Hollywood has spent billions of dollars to visualize global destruction through natural and man-made disasters. Religious filmmakers have spent millions trying to visualize the rapture and the apocalypse. Conrad Ostwalt distinguishes between the two as secular and sacred apocalypses in an interesting chapter of his book, Secular Steeples. In preparing for a lecture on blockbuster films and the apocalyptic sub-genre, a colleague recommended Barbara R. Rossing’s The Rapture Exposed: The Message of Hope in the Book of Revelation. Rossing’s work is at the same time an expose of a theological lie and a renewal of hope in a troubled world.Rossing comes out swinging in the first line of the first chapter: “THE RAPTURE IS A RACKET” (1). She continues in her book to uncover its creation, less than two centuries ago and the damage that it has wrought in politics, ethics, and theology, particularly in the United States. Rossing points to its creation based on the vision of a fifteen-year-old Scottish girl, Margaret MacDonald, which was then amplified by John Nelson Darby, a British evangelical preacher and founder of the Plymouth Brethren. Darby shared his ideas about the rapture on numerous mission trips to America between 18590 and 1877. The strength, one of many, of Rossing’s text is that she takes what has become known as premillenial dispensationalism and surgically dismantles it due to its lack of any significant scriptural foundation. Rossing takes a longer view of Scripture than rapture proponents…that is, she seems to be looking at how God has worked throughout Scripture rather than simply piecing together a handful of verses, many out of context, to create a much-anticipated time-line of rapture, destruction, and death. Along the way, she highlights criticisms of this theological worldview form all camps, liberal and conservative, evangelical and mainline, Baptist, Catholic, Presbyterian, and the list of opponents goes on and on.
Rossing reveals that this view of God’s action in the world, and the hopes of many dispensationalists, is especially dangerous for residents of the Middle East, Jewish, Muslim, and Christian alike. Therefore, roadmaps for peace actually become roadblocks for the rapture in dispensationalists’ minds. Thus, there is a sick obsession with and desire for violence to hasten Jesus’ second coming. However, Rossing contrasts this with what she calls “Lamb power,” the nonviolent way of God made manifest in Jesus throughout the New Testament and even in Revelation. She argues repeatedly that the Bible’s vision of confronting evil is through nonviolence, the epitome of which is Jesus’ willingness to die on the cross.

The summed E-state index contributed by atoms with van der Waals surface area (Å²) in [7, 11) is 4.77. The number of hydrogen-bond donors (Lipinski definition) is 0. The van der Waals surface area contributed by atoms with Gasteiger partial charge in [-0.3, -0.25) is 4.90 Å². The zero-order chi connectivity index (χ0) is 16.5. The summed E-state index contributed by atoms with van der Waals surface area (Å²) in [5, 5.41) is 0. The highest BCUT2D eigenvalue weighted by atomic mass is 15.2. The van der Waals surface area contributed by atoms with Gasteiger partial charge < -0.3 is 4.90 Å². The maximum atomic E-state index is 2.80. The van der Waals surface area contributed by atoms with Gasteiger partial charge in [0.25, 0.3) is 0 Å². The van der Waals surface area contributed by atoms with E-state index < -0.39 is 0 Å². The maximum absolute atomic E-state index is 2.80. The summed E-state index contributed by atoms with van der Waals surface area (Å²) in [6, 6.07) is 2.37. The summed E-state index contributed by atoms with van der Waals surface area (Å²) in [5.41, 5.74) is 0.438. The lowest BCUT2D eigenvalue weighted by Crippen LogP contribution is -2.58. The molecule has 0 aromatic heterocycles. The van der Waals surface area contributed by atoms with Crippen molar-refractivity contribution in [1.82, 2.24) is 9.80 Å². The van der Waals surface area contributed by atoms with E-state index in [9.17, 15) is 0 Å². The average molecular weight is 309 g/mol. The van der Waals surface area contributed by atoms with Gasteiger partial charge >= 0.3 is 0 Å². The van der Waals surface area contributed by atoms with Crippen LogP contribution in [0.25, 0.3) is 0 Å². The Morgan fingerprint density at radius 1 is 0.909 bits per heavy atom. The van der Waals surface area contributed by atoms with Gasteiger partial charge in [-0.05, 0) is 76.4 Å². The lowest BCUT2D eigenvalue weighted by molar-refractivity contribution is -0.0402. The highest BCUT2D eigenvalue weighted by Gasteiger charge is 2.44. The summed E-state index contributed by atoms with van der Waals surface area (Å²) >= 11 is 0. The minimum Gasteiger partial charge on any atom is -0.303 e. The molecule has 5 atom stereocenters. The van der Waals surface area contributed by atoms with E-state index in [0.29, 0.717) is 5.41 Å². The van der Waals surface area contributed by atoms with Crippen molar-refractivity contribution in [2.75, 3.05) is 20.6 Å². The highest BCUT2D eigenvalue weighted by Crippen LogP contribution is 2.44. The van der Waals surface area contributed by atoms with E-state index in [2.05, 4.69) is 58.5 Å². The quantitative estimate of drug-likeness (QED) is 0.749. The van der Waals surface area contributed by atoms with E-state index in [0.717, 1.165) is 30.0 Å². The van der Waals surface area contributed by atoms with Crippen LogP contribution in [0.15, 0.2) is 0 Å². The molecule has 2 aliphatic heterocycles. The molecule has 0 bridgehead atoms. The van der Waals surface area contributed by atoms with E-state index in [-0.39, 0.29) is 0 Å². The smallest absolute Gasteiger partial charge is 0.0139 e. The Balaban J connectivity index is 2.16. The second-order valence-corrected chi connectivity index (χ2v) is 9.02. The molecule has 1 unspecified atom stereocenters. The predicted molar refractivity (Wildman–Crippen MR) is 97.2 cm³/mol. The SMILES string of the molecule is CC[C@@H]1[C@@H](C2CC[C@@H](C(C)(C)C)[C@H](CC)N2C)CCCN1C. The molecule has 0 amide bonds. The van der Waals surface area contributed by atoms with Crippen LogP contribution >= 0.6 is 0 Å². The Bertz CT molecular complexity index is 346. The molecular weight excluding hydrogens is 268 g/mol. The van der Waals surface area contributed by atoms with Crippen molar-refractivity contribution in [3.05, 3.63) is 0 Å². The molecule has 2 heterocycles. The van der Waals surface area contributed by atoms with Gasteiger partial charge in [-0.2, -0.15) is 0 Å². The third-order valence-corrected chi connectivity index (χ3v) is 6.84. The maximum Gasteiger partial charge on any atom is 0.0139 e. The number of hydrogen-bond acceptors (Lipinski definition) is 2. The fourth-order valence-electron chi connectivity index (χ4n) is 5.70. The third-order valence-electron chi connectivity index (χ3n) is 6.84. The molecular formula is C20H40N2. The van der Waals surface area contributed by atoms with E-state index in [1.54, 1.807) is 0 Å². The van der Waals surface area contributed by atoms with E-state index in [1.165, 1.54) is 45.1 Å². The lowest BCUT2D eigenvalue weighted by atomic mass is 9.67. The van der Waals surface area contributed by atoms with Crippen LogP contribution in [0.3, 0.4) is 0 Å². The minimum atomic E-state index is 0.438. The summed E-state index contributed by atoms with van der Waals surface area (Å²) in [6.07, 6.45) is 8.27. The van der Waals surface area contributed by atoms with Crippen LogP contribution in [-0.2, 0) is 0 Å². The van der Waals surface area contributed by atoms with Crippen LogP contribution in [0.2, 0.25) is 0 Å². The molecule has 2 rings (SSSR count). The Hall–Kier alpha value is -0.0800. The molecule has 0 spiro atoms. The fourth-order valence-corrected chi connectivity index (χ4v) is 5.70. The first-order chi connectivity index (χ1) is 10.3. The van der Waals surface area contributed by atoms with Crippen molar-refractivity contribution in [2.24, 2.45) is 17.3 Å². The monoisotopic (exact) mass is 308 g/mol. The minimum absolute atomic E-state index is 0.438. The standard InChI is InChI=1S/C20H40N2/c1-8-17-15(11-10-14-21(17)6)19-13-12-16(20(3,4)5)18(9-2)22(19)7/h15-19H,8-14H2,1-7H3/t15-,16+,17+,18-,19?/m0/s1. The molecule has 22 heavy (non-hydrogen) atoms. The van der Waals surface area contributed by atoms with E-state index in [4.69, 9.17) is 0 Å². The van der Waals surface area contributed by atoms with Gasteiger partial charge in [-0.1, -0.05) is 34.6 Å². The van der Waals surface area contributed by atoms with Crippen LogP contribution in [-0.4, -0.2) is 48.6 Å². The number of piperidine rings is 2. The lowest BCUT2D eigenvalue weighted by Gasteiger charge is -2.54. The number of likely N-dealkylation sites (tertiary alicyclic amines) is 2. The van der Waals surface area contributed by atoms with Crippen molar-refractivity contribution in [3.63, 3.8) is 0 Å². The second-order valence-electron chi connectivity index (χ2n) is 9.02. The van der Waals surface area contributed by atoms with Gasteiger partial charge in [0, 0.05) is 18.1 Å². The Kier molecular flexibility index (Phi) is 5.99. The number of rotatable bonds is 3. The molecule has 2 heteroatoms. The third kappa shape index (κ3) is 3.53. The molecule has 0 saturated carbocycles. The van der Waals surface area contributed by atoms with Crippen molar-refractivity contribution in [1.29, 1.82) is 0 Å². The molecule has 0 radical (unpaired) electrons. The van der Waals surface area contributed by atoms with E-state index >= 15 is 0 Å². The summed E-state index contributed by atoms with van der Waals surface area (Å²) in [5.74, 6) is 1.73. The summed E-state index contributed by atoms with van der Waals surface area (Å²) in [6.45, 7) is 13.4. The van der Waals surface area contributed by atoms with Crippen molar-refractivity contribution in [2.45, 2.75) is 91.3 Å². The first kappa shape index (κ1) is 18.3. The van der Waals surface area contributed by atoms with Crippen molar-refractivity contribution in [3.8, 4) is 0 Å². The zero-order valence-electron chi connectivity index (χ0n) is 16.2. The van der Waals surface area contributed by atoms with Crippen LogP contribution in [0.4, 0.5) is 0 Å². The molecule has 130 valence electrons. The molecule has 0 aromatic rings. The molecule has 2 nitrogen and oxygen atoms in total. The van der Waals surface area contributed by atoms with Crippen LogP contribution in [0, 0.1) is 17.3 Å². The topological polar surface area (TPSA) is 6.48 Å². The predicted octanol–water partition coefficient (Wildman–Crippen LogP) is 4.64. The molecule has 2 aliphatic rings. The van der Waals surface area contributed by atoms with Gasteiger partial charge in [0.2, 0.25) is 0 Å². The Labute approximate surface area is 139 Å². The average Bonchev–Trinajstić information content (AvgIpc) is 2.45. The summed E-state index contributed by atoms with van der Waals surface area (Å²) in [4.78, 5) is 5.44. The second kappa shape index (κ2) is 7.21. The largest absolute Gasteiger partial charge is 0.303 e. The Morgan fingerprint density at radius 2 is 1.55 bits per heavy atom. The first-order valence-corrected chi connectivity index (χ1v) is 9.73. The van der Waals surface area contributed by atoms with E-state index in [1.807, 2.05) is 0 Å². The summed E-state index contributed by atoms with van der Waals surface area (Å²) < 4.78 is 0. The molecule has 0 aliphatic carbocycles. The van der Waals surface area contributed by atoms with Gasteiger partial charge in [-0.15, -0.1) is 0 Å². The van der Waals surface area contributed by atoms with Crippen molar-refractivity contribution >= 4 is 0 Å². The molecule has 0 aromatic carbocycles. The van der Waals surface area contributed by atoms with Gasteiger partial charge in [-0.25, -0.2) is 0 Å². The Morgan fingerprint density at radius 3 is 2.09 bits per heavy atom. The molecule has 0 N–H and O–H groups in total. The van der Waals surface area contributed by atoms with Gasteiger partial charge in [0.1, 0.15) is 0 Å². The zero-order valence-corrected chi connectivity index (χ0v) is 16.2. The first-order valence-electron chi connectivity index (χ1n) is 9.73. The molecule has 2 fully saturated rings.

Contrary to the premillenial dispensationalist vision of the Bible and geo-political events, Rossing argues that Christians are called to a renewal of the earth, not to await its destruction. We pray this in the Lord’s Prayer: “Thy will be done on earth as it is in heaven.” She writes, “The Lamb is leading us on an exodus out of the heart of empire, out of the heart of addiction to violence, greed, fear, an unjust lifestyle, or whatever holds each of us most captive. It is an exodus we can experience each day” (142).
As a way of personal confession, I found Rossing’s book so interesting because I was raised in an environment of religious fear. Countless ministers and evangelists presented us with this worldview in an attempt to scare us into heaven. Yet as I grew older and delved further into Scripture and experience, I realized that this worldview was contrary to what I believed to be true of God. Thankfully, in The Rapture Exposed, Rossing has given us a passionate, thoughtful, and articulate critique of this heresy (as Bill Moyers calls it). Not only that, she has provided us with a beautiful, life-affirming ethic grounded in Scripture that can shape the lives we live today and bring truth to the statement that while many Christians are waiting for God to act violently, God is waiting for all of us to act non-violently.